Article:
Contact lenses and the need for contact lens exams are confusing and also misunderstood.
I know what you're thinking. What is he talking about? Contacts aren't confusing! You stick them in your eye and they make you see. What could be more simple?
Let's dive into this.
Contact lenses are a medical device
First and foremost contacts are a medical device. They're classified this way because they can cause serious harm if they aren't fit or worn properly. Contact lenses are actually not allowed to be sold without a contact lens prescription nor can they be sold by just anyone. Since they are a restricted medical device only ophthalmologists, optometrists and contact lens fitting opticians are allowed to legally sell contact lenses. That means all contact lenses in costume shops and from some online vendors are not legally sold.
But can't I just order my contacts online without a contact lens prescription or fitting?
Currently you can, it's true. This is something that is under investigation and review by numerous agencies both governmental and medical. Since there can be serious harm buying contacts without an up to date contact lens prescription it is not recommend. Optometrists, ophthalmologists and contact lens fitting opticians are all held to a higher standard and cannot sell or provide contact lenses without ensuring they are safe!
Contacts need to be fit properly to be safe
Contact lenses can be too tight, too loose, too big or too small. Any of these can increase your risk of an infection. A lens that is too loose is obvious to you as the person wearing contacts because it will be uncomfortable and the vision will change every time you blink. Other problems, like being too tight, is something only your eye care professional can tell since it will feel very comfortable... until you get an infection.
Contacts need to be fit properly to be able to see
This is especially true of astigmatism correcting (or toric) and multifocal contacts. These lenses interact with the shape of your eyes and your eyelids and if they aren't sitting in the right spot your vision will be blurred. This is easily corrected by visiting your doctor of optometry for a proper fitting.
Contacts need to be tried first to make sure they're comfortable
When you have a contact lens fitting you are given trial lenses. In part this is to allow the doctor to make sure your contacts fit you properly and that you're seeing clearly, but it's also to let you feel that lens on your eye. Each contact lens is made with different materials and coatings that are supposed to make them more comfortable. Different people react differently to these materials and what is comfortable for one person may not be comfortable for another. Trialing lenses (at no charge) gives you the chance to make sure that the lens feels comfortable in your eye. A lens that fits great and your vision is perfect isn't any good if you can't wear it because it feels like sandpaper in your eye!
So what is a contact lens prescription?
A proper contact lens prescription is different from a glasses prescription. It will specify the exact lens that the doctor has trialed with you, the base curve and diameter of the lens and the power (sometimes called the prescription) needed in the contacts. The power in your contacts is often different from your glasses either because of differences in what is available in contacts (low powers of astigmatism are not available, for example) or because your prescription is altered when we move from glasses, which sit on your nose, to contacts, which sit directly on your eye. After a proper fitting and trial your doctor of optometry can provide you with a finalized copy of your contact lens prescription. Before that process is completed you actually only have trial contact lens information but not a finalized prescription.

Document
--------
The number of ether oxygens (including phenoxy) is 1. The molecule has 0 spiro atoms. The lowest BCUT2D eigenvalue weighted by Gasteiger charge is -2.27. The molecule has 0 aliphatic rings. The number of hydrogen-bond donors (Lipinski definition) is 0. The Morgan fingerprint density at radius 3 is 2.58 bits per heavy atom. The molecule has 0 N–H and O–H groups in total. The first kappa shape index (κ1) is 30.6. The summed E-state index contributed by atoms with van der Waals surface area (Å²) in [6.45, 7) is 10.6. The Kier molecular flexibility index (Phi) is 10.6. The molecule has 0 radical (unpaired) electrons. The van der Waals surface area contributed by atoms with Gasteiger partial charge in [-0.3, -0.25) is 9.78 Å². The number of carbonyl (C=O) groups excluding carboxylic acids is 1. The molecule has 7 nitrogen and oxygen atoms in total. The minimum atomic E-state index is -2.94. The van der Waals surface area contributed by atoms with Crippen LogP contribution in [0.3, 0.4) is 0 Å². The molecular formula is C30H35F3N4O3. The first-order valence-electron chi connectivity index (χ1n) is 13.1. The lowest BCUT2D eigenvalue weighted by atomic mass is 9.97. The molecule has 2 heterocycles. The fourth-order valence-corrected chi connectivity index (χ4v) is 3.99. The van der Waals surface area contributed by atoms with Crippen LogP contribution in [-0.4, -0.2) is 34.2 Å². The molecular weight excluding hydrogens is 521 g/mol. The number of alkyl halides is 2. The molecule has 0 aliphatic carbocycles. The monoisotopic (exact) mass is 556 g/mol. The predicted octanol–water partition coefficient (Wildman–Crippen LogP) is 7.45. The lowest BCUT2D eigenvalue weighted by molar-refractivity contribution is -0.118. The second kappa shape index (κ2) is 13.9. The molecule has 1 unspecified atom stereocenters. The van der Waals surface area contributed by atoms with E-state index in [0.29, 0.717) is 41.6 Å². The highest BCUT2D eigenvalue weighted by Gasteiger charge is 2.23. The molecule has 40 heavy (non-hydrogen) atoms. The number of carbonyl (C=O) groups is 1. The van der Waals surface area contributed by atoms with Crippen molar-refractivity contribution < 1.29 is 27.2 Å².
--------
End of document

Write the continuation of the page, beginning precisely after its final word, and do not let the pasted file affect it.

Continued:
You need to be trained on how to wear your contacts
If you're new to contacts, a contact lens exam will also involve getting you set up with a training. We show you how to put the contact lens in and take it out and make sure you can do it confidently. You might think it's easy to get a contact lens in and out but without the proper training it can be really hard! We also make sure you know how to take care of your contacts, how to clean them and how often to replace them. This is all vital to making sure your eyes stay healthy.
Choosing the right lens can save you a lot of hassle and money too!
There are a lot of different contact lenses out there. There are monthly contacts, biweekly contacts and daily contacts. Some contacts you can sleep in and some you can't. Some let in more oxygen and some are more moist. Some lenses that sound like a bargain because they're cheap may be really old technology that could cause damage to your eyes. How do you know which one to choose? Talking with your optometrist is the best place to start. We're familiar with all the different contact lenses available and can find one that works for you based on how you want to wear them and what your budget is.
What solution to use?
One thing that isn't talked about enough is solution. Many contact lens wearers think that any old solution will work fine and that they can switch from one to solution to another without issue (just buying whatever is on sale). Your optometrist will discuss which contact lens solution is the best for the type of lenses you wear. Switching back and forth from one solution mixes up all sorts of chemicals and can make your contacts uncomfortable and really hard to wear. Using the right solution makes a big difference when it comes to comfort and cleanliness!
To sum up, it's important to have a contact lens exam to ensure good comfort and vision, proper fit to reduce the risk of infection and get advice on which lenses to use, how to use them, how to take care of them and which solution to use.